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Re: Square root and Modulus [#permalink]
02 Sep 2010, 13:07

1

This post received KUDOS

Expert's post

mbafall2011 wrote:

udaymathapati wrote:

If x < 0, then \sqrt{-x} •|x|) is A. -x B. -1 C. 1 D. x E. \sqrt{x}

what is the source of this question. I havent seen any gmat question testing imaginary numbers

GMAT is dealing only with Real Numbers: Integers, Fractions and Irrational Numbers. So you won't see any question involving imaginary numbers.

This question also does not involve imaginary numbers as expression under the square root is non-negative (actually it's positive): we have \(\sqrt{-x*|x|}\) --> as \(x<0\) then \(-x=positive\) and \(|x|=positive\), so \(\sqrt{-x*|x|}=\sqrt{positive*positive}=\sqrt{positive}\).

Re: Square root and Modulus [#permalink]
08 Dec 2010, 11:34

2

This post received KUDOS

Expert's post

shrive555 wrote:

Bunel: i've already seen all the explanation just one more question.

as If \(x<0\), then \(\sqrt{-x*|x|}\) Ans is -x is Answer of the question depends on the condition x<0 or it depends on the sqrt (even root)

lets keep the condition same i.e x<0 and take odd root say cube root. i.e \(\sqrt[3]{-x*|x}|\) . what would be the answer, would it be x then ?

Thanks

About the odd roots: odd roots will have the same sign as the base of the root. For example, \(\sqrt[3]{125} =5\) and \(\sqrt[3]{-64} =-4\).

So, if given that \(x<0\) then \(|x|=-x\) and \(-x*|x|=(-x)*(-x)=positive*positive=x^2\), thus odd root from positive \(x^2\) will be positive.

But \(\sqrt[3]{-x*|x}|\) will equal neither to x nor to -x: \(\sqrt[3]{-x*|x|}=\sqrt[3]{x^2}=x^{\frac{2}{3}}\), for example if \(x=-8<0\) then \(\sqrt[3]{-x*|x|}=\sqrt[3]{x^2}=\sqrt[3]{64}=4\).

If it were \(x<0\) and \(\sqrt[3]{-x^2*|x}|=?\), then \(\sqrt[3]{-x^2*|x}|=\sqrt[3]{-x^2*(-x)}=\sqrt[3]{x^3}=x<0\). Or substitute the value let \(x=-5<0\) --> \(\sqrt[3]{-x^2*|x}|=\sqrt[3]{-25*5}=\sqrt[3]{-125}=-5=x<0\).

Now, back to the original question:

If x<0, then \(\sqrt{-x*|x|}\) equals: A. \(-x\) B. \(-1\) C. \(1\) D. \(x\) E. \(\sqrt{x}\)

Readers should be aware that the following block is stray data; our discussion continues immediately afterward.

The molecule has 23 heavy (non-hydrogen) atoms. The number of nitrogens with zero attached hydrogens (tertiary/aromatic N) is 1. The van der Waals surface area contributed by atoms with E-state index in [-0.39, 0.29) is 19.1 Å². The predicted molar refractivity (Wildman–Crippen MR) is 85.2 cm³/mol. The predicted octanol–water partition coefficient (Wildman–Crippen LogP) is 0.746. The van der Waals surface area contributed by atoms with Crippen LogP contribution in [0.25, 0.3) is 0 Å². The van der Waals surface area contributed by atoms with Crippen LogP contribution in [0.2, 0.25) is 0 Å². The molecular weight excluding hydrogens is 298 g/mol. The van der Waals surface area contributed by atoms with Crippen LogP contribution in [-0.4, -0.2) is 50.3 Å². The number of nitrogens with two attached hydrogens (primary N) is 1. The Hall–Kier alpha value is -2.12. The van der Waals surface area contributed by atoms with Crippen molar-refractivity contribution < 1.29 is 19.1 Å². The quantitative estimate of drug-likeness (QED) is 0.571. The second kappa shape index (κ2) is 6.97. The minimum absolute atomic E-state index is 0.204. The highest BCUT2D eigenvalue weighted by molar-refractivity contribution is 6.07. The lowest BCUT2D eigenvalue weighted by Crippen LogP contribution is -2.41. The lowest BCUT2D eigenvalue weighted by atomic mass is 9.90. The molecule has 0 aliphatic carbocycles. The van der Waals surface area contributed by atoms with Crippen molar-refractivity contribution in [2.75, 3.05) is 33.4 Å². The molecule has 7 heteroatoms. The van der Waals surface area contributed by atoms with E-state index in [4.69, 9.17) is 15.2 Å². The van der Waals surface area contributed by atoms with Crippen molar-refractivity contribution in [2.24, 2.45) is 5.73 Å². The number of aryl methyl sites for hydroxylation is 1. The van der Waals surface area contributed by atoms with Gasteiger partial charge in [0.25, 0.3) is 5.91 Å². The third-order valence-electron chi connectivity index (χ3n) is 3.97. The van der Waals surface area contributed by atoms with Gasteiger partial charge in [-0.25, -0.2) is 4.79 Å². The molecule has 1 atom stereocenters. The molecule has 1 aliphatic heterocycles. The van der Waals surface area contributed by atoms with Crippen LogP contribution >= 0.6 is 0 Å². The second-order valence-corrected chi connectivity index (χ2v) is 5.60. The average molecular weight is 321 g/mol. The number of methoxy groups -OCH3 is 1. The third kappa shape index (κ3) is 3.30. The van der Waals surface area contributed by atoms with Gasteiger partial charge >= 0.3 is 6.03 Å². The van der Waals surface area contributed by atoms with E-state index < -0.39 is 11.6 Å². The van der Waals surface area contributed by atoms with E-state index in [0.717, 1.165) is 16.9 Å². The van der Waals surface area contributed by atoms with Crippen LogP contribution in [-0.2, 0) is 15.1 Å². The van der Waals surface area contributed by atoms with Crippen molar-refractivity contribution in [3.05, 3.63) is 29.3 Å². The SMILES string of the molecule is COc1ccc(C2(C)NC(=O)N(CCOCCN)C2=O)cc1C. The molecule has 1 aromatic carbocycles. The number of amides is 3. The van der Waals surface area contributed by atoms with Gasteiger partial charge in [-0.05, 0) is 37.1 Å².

As square root function can not give negative result, then options -1 (B) and x (D) can not be the answers as they are negative. Also \(\sqrt{x}\) (E) can not be the answer as even root from negative number is undefined for GMAT. 1 (C) also can not be the answer as for different values of x the answer will be different, so it can not be some specific value. So we are left with A.

Now, if it were x>0 instead of x<0 then the question would be flawed as in this case the expression under the even root would be negative (-x*|x|=negative*positive=negative).

Re: Square root and Modulus [#permalink]
09 Dec 2010, 04:36

1

This post was BOOKMARKED

Friends,

In GMAT, to avoid the confusion with the negative #s, i use my own and simple technique that is as below.

PLEASE NOTE THAT: DEALING WITH THE INEQUALITIES/SQUARE-ROOTS/MODULUS THAT CONTAIN +VE #s IS EASIER THAN DEALING WITH THOSE CONTAIN -VE#S.

Given: x is a -ve I take: y as a +ve #. now i write -x = y

FROM NOW ON I AM GONNA DEAL WITH THE +VE # (i.e.y) ONLY. I CAN NOT BE TRAPPED BY THE TESTMAKER.

qtn: \(\sqrt{-x*|x|}\) = ? ==> \(\sqrt{y*|-y|}\) ==> \(\sqrt{y*y}\) as |-#|=# ==> \(\sqrt{y^2}\) ==> \(y\) (but not -y as Y is a positive #) ==> \(-x\) Answer "A"

Re: Square root and Modulus [#permalink]
30 Dec 2010, 14:20

Expert's post

marijose wrote:

I still do not understend why the x is negative. Is it because of the condition at the begining or because of the absolute value that is in the question?

here is whay I see. SQ ( -(-x)) *|-x|

you get... sq(x*x) therefore the answer is x, do you add the negative sign because the problem starts out saying that x is negative or is there a rule I am not seeing?

I was under the impression that the square root of any number cannot by negative or is this incorrect?

regards

x is negative because it's given in the stem that it's negative (if x<0...). Next, knowing that x is negative doesn't mean that you should write -x instead of x.

As for the square root: yes, even roots can not give negative result, so when you say that \(\sqrt{-x*|x|}\) equals to x, you are basically saying that square root of an expression equals to the negative number (as x is negative) which can not be true. Now, the answer is -x or -(negative)=positive, so square root of an expression equals to positive number which can be true. Also \(\sqrt{x^2}\) equals to |x| not to x. It's all explained above, so please read the solutions again and ask if anything needs further clarification.

Re: Square root and Modulus [#permalink]